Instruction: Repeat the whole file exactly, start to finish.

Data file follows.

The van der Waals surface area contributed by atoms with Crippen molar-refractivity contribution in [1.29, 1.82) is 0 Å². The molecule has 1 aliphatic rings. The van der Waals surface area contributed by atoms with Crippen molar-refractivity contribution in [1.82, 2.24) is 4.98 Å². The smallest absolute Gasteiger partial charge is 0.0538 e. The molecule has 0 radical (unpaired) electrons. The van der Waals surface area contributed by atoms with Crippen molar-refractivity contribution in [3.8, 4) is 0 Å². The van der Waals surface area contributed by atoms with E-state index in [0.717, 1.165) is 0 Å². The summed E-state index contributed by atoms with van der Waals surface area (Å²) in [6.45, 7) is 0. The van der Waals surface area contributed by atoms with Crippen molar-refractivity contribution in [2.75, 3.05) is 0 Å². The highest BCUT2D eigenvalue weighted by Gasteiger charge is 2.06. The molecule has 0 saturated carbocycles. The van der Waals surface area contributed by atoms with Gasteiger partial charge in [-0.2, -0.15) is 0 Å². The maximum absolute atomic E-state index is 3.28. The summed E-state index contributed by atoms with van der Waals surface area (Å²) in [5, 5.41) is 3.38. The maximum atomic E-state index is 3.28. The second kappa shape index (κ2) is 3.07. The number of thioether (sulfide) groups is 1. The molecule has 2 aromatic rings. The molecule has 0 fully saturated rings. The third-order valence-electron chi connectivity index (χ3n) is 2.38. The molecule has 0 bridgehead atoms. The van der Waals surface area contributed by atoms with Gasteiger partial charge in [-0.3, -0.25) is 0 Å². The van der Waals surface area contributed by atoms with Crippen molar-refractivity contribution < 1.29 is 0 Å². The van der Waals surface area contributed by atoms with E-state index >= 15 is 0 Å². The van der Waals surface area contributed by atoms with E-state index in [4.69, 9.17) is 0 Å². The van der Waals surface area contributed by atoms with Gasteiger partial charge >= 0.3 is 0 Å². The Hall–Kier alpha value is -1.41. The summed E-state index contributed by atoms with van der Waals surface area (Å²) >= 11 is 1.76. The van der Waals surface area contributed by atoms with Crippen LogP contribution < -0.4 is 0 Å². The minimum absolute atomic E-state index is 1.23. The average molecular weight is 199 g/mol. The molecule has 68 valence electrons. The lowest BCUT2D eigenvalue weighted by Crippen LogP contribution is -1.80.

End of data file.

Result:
The van der Waals surface area contributed by atoms with Crippen molar-refractivity contribution in [1.29, 1.82) is 0 Å². The molecule has 1 aliphatic rings. The van der Waals surface area contributed by atoms with Crippen molar-refractivity contribution in [1.82, 2.24) is 4.98 Å². The smallest absolute Gasteiger partial charge is 0.0538 e. The molecule has 0 radical (unpaired) electrons. The van der Waals surface area contributed by atoms with Crippen molar-refractivity contribution in [3.8, 4) is 0 Å². The van der Waals surface area contributed by atoms with E-state index in [0.717, 1.165) is 0 Å². The summed E-state index contributed by atoms with van der Waals surface area (Å²) in [6.45, 7) is 0. The van der Waals surface area contributed by atoms with Crippen molar-refractivity contribution in [2.75, 3.05) is 0 Å². The highest BCUT2D eigenvalue weighted by Gasteiger charge is 2.06. The molecule has 0 saturated carbocycles. The van der Waals surface area contributed by atoms with Gasteiger partial charge in [-0.2, -0.15) is 0 Å². The maximum absolute atomic E-state index is 3.28. The summed E-state index contributed by atoms with van der Waals surface area (Å²) in [5, 5.41) is 3.38. The maximum atomic E-state index is 3.28. The second kappa shape index (κ2) is 3.07. The number of thioether (sulfide) groups is 1. The molecule has 2 aromatic rings. The molecule has 0 fully saturated rings. The third-order valence-electron chi connectivity index (χ3n) is 2.38. The molecule has 0 bridgehead atoms. The van der Waals surface area contributed by atoms with Gasteiger partial charge in [-0.3, -0.25) is 0 Å². The van der Waals surface area contributed by atoms with Crippen molar-refractivity contribution < 1.29 is 0 Å². The van der Waals surface area contributed by atoms with E-state index >= 15 is 0 Å². The van der Waals surface area contributed by atoms with E-state index in [4.69, 9.17) is 0 Å². The van der Waals surface area contributed by atoms with Gasteiger partial charge >= 0.3 is 0 Å². The Hall–Kier alpha value is -1.41. The summed E-state index contributed by atoms with van der Waals surface area (Å²) >= 11 is 1.76. The van der Waals surface area contributed by atoms with Crippen LogP contribution < -0.4 is 0 Å². The minimum absolute atomic E-state index is 1.23. The average molecular weight is 199 g/mol. The molecule has 68 valence electrons. The lowest BCUT2D eigenvalue weighted by Crippen LogP contribution is -1.80.